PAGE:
Well, let’s look at the real facts. Sen. Rick Santorum of Pennsylvania, a rabid anti-abortion advocate, introduced a bill (S.539) dubbed the “Incapacitated Persons Legal Protection Act of 2005.” Supposedly under the 14th amendment to the Constitution, which provides that`No State . . . shall deprive any person of life . . . without due process of law,” the bill would deem any person (husband, wife, doctor, etc.) who is “authorized or directed by court order to withdraw or withhold food, fluids, or medical treatment” to be holding an incapacitated person in “custody” for purposes of federal court habeas corpus proceedings. In layman’s terms, this means that the constitutional protection against government custodial confinement — which is used to challenge state criminal convictions as unconstitutional — would now be extended to anyone who obtains a state court order allowing a loved one to die. Private citizens, not the state, are now being commanded to give up their personal autonomy by the fiction that their spouses (legal guardian in all other situations) become the government because a court ratifies one’s right to die.

Santorum’s bill reasons that:

In circumstances in which there is a contested judicial proceeding because of a dispute about the expressed previous wishes or best interests of a person presently incapable of making known a choice concerning treatment, food, and fluids the denial of which will result in death, [the Congress must] guarantee that the fundamental due process and equal protection rights of incapacitated persons are protected by ensuring the availability of collateral review through habeas corpus proceedings.

Bullshit. In Terry Schiavo’s case, where that poor woman has been in a persistent coma, without consciousness, for 15 years, the bill would take away from those who know her best the power to let her die and allow any third-party — not limited to her parents, but anyone — to use the courts to contest her right to die. This is not about due process, it’s about manufacturing a federal “right” out of thin air, just like Santorum piously claims the Supreme Court did in Roe v. Wade on abortion. The hypocrisy is simply astonishing. As Schiavo’s husband said on Nightline, will the government now force cancer patients to take chemo against their wishes? The policy and legal logic is the same, but the result is the Big Brother government that Republicans traditionally despise. Now they’re all for it, wanting to overturn 19 Florida court decisions, all of which confirmed that Terry Schiavo is brain dead, can never have any senses again, and should be allowed to be removed from artificial life support.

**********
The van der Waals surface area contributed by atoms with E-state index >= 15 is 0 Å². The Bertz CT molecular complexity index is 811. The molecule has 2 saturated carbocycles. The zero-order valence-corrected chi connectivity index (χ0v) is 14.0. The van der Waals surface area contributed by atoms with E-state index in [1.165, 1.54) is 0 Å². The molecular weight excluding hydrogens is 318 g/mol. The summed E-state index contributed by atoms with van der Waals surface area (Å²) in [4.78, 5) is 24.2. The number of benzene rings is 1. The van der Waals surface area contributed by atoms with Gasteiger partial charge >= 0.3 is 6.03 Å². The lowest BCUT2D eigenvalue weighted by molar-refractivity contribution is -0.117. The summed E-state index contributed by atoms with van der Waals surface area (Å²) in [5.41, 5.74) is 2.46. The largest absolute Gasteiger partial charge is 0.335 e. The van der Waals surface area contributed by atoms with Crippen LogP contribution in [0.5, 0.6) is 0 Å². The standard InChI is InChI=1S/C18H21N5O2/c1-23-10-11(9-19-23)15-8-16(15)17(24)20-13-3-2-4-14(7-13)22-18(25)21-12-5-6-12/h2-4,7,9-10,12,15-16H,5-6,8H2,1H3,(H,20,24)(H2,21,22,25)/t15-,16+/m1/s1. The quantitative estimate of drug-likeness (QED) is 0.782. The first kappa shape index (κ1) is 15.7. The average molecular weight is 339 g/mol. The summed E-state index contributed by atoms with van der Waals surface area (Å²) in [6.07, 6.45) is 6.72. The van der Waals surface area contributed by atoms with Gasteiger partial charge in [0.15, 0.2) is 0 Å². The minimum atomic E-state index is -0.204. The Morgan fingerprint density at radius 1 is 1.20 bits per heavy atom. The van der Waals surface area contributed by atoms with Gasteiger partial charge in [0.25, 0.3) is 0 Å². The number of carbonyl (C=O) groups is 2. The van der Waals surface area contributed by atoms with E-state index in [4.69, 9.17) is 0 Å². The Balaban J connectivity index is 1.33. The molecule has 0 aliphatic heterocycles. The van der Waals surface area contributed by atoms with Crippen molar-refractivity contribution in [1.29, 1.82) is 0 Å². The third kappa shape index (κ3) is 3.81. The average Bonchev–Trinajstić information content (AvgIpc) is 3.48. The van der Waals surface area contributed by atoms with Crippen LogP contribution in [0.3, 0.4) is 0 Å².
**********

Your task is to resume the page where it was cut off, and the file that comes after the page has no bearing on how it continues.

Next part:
Bill Clinton famously declared that “the era of big government is over” in 1995. Not true. Now that the Republicans control both houses of Congress and the White House, after lambasting Clinton, they’re moving government ever more deeply into state, local and intensely personal affairs. Santorum, Dubya and the congressional Repubicans are the George Orwells of 2005, only 21 years after “1984.”

Update: When the House could not pass a bill acceptable to the Senate last night, it came up with a new strategy. To subpoena Terry Schiavo’s husband to testify before Congress in Washington, D.C. so that he would have to leave Florida when the order allowing disconnection of life support goes into effect this afternoon. Shameful.